Thursday, July 26, 2007

Low LDL cholesterol levels tentatively linked to cancer risk

Cardiovascular News

Low LDL cholesterol levels tentatively linked to cancer risk

26 July 2007

MedWire News: An explorative analysis has found an association between the risk for cancer and achieved level of low-density lipoprotein (LDL) cholesterol in statin trials.

“This analysis doesn’t implicate the statin in increasing the risk of cancer,” stressed study author Richard Karas (Tufts University School of Medicine, Boston, Massachusetts, USA).

“The demonstrated benefits of statins in lowering the risk of heart disease remain clear; however, certain aspects of lowering LDL with statins remain controversial and merit further research.”

The investigators included statin-treated participants from 23 trials in their analysis, giving 309,506 person-years of follow-up.

The magnitude of LDL cholesterol reduction achieved by patients was not associated with cancer risk, or with the patients’ risk for elevated liver enzymes or rhabdomyolysis.

Their results are published in the Journal of the American College of Cardiology. In a related comment, journal editors Anthony DeMaria and Ori Ben-Yehuda (University of California at San Diego, USA) observed that over the past 5 years, “no other manuscript has stimulated such intense scrutiny and discussion.”

The only clear treatment-related effect that the researchers detected was an increasing risk for elevated liver enzymes with rising statin dose.

This rate of elevated liver enzymes rose from about 100 per 100,000 person-years with low statin doses to about 250 per 100,000 person-years with high doses. The absolute and percent LDL cholesterol reductions were not associated with the risk for cancer.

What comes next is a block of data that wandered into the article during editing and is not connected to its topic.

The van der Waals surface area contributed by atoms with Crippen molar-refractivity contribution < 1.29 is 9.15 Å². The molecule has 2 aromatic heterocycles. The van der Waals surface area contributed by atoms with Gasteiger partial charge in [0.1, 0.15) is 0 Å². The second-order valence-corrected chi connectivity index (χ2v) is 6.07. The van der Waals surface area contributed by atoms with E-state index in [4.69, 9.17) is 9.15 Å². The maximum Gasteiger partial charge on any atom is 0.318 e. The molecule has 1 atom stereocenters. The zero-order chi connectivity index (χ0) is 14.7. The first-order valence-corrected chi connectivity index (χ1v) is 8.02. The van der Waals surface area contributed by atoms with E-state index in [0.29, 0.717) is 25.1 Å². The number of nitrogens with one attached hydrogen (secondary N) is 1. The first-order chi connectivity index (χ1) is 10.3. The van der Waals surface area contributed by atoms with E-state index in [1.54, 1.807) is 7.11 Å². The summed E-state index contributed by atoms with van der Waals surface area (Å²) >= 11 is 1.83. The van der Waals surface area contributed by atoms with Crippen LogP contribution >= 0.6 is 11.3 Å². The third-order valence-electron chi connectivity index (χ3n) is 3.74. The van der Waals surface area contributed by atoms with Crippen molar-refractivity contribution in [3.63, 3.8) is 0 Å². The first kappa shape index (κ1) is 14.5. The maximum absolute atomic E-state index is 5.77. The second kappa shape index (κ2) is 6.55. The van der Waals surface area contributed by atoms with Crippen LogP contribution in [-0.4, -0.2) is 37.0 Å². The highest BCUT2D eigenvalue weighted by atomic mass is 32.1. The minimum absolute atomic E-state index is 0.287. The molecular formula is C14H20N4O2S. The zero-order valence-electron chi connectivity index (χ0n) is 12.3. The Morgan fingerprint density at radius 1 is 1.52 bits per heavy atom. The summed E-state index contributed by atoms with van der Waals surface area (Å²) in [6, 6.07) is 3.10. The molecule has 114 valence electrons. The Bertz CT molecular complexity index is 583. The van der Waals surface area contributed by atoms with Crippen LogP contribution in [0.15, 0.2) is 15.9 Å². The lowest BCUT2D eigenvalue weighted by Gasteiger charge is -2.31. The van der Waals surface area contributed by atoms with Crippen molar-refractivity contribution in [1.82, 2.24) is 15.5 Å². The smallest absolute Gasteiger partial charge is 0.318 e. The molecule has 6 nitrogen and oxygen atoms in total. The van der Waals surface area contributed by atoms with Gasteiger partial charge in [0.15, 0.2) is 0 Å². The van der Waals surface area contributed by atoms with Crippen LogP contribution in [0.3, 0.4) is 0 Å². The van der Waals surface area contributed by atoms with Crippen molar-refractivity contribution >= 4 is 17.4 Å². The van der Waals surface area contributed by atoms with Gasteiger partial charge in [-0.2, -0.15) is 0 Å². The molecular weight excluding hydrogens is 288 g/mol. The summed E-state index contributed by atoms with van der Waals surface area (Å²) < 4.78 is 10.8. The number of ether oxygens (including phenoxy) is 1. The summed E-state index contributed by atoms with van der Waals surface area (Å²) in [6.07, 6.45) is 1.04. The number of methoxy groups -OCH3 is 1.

But the team found an inverse relationship between achieved LDL cholesterol levels and the risk for cancer, at an R2 of 0.43. In other words, 43% of the variance in cancer incidence could be accounted for by achieved cholesterol levels, although this was not adjusted for confounders.

In their discussion, Karas et al observe that their findings are consistent with epidemiologic studies showing a link between low cholesterol levels and cancer. But they also note that researchers who previously compiled a review of such studies failed to draw any definitive conclusions, and suggested that the proposed association could be due to confounding.

“One potential explanation is the possibility that low cholesterol levels are simply the effect of the disease rather than the cause, and is present before clinical manifestation of the cancer,” say Karas and team.

In an accompanying editorial, John LaRosa (State University of New York Downstate Medical Center, USA) noted that the link between LDL cholesterol levels and cancer can be further studied without the need for more trials, as many LDL-lowering studies have not published data on cancer.

“Lowering LDL represents an intervention of long duration, and we must continue to be vigilant in ensuring that its benefit clearly outweighs its risk,” he said.

“On the other hand, we must not allow that vigilance to deny the benefits of LDL lowering to those who need it.”


Primary source: Journal of the American College of CardiologySource reference: Alsheikh-Ali AA et al. "Effect of the magnitude of lipid lowering on risk of elevated liver enzymes, rhabdomyolysis, and cancer." J Am Coll Cardiol 2007;50:409-418.

J Am Coll Cardiol 2007; 50: 409–418

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